It's peas that have shown the most promise.  Now the kittens have discovered tinned food, and won't really settle for the cheaper, poxy dried stuff anymore I find myself with a steady stream of tins (they can get through one a day between the two of them).  Hammer a few holes in the bottom for drainage, and you've got yourself a supply of pea pots.  Pleasingly, the peas have taken well to any compost or soil I've put them in, and seem to germinate happily in very little direct sunlight.  So I'm calling that a win: every time the cats have eaten their way through a tin of food, another few peas can be sown.  Cycle of life I suppose.

My most satisfying discovery, that emerged from my celebrations of the recuperative power of spring onions, though, has been with cabbages.  After about a month in water, plant the ends back into your soil, and you will be rewarded with an abundance of edible leaves.  This I promise you.  Throwing a couple of leaves in each time I make a soup feels as good as it tastes.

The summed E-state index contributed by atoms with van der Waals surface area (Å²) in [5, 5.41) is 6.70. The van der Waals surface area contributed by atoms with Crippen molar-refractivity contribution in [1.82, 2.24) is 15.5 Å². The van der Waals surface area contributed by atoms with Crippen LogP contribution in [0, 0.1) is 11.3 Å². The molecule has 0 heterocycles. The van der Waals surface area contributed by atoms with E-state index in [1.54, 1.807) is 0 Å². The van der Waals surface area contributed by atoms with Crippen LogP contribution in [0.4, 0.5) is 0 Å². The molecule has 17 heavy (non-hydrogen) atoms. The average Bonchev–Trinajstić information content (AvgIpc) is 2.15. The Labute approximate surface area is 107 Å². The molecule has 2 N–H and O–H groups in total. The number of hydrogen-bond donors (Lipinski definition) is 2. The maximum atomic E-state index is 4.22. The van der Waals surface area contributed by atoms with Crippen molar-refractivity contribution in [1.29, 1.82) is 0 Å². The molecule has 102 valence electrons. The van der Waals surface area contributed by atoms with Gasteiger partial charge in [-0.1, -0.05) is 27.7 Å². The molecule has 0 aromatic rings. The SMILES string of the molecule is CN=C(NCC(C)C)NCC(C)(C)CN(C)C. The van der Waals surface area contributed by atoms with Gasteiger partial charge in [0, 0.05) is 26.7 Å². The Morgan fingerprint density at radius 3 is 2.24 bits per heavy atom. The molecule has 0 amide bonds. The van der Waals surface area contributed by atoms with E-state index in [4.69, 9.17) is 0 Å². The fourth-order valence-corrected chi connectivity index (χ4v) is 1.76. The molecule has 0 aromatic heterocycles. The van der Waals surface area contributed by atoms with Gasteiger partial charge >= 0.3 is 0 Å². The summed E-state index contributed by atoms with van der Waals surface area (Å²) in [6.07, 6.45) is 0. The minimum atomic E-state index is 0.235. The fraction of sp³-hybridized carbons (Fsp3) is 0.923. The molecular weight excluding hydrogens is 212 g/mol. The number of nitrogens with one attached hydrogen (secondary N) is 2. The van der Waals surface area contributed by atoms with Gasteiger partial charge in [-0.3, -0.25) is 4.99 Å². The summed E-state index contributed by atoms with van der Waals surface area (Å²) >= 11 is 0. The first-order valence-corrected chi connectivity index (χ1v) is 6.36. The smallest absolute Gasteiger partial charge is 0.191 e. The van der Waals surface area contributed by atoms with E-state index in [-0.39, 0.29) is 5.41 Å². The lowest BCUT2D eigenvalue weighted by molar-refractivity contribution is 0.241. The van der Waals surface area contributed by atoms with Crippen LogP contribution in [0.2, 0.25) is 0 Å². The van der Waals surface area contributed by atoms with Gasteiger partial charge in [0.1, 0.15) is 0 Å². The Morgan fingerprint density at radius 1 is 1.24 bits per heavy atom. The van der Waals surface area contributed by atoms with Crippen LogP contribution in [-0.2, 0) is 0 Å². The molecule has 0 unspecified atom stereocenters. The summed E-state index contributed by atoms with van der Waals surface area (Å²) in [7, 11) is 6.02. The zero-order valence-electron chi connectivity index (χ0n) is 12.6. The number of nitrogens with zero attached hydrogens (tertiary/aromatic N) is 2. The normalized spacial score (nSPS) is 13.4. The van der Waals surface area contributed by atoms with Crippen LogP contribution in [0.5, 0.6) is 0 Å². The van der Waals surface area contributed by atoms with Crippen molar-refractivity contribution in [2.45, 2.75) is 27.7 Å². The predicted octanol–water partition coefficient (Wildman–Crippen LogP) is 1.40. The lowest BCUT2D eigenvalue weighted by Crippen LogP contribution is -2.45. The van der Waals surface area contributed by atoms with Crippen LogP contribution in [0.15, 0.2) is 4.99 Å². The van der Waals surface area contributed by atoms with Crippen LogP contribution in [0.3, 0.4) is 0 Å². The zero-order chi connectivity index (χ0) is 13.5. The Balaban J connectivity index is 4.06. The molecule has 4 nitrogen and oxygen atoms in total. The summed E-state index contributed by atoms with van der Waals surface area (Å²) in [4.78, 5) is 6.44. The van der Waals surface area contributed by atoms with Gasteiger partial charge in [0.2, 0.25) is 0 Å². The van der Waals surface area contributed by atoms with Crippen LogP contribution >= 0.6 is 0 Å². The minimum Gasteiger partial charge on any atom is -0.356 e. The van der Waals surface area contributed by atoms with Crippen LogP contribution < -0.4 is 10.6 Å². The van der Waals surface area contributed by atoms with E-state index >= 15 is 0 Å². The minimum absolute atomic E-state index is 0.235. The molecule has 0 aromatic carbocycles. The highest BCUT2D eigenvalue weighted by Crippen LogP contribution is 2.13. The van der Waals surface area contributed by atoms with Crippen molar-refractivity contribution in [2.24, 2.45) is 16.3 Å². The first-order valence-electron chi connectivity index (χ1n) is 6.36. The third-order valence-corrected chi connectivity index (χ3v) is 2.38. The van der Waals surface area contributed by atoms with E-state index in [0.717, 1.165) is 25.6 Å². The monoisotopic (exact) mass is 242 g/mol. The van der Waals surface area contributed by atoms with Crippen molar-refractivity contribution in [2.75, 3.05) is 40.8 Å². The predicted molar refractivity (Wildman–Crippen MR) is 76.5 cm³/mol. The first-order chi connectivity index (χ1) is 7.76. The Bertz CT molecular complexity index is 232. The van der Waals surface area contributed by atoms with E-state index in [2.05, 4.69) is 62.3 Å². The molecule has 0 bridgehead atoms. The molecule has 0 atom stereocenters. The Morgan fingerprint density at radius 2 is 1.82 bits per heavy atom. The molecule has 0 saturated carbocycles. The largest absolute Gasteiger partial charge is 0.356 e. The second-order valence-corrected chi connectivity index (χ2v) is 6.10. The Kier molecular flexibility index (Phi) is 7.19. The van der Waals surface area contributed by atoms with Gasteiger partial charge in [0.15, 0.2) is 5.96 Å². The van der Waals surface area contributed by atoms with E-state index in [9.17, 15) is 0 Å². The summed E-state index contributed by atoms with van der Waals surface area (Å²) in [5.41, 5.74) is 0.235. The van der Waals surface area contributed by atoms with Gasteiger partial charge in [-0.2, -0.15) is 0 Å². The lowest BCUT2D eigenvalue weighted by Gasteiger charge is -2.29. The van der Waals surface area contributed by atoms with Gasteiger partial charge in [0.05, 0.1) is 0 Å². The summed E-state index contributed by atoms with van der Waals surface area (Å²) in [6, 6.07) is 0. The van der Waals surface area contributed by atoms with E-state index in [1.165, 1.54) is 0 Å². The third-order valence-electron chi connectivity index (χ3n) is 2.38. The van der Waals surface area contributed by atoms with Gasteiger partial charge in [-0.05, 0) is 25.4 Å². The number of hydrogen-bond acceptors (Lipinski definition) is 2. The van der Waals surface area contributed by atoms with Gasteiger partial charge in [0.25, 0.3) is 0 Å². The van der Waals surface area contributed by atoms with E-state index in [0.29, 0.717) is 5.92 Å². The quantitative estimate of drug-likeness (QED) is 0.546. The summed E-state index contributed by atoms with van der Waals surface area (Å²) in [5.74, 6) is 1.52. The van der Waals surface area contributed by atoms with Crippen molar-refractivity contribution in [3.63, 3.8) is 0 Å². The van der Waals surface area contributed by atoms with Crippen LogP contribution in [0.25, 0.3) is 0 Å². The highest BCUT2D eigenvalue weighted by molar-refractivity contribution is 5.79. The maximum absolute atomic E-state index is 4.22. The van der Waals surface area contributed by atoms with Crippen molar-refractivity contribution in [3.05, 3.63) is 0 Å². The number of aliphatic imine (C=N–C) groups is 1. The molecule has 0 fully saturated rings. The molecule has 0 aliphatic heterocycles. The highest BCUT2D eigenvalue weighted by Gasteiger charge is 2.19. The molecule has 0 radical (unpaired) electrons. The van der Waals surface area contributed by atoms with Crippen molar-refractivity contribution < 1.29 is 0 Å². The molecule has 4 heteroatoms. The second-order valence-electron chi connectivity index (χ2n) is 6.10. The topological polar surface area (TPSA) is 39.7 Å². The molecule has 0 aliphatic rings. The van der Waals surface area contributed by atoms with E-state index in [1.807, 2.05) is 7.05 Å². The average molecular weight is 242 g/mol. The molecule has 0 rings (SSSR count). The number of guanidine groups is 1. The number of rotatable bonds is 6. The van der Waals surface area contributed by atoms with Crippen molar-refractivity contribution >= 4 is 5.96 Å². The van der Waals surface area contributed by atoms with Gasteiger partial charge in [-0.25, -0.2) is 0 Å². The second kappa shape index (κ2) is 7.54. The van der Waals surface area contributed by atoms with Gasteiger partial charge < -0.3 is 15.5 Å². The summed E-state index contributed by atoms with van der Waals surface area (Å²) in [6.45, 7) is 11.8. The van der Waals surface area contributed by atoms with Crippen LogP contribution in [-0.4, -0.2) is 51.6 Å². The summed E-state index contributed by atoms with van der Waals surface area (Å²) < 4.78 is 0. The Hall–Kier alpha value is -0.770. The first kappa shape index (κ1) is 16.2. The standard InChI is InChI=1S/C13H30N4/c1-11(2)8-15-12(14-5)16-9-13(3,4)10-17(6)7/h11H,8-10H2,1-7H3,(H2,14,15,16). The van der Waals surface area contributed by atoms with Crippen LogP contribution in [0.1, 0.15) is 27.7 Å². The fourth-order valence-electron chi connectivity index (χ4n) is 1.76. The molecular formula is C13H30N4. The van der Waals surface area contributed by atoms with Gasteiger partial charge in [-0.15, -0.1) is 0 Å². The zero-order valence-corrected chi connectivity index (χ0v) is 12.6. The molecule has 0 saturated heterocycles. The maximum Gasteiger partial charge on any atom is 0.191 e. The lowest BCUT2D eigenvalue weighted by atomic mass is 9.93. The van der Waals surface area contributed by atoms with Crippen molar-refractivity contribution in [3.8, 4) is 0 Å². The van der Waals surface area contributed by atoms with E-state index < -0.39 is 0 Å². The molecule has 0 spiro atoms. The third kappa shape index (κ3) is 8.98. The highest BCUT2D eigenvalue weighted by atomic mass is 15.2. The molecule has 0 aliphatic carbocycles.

"A house is a machine for living in" popped into my head as I was typing just now.  This is my fantasy: a house full of edible plants, so many that you'd never have to shop for food again.  Such a thing is clearly possible - but when and how could such a thing be available to the masses?  How much can you really grow in a bog-standard one bedroom flat.  Enough to feed yourself one week a year?  Even that feels optimistic, but such is the nature of fantasy.  Time to get working on the potatoes.

Saturday, 18 March 2017

On staring out the window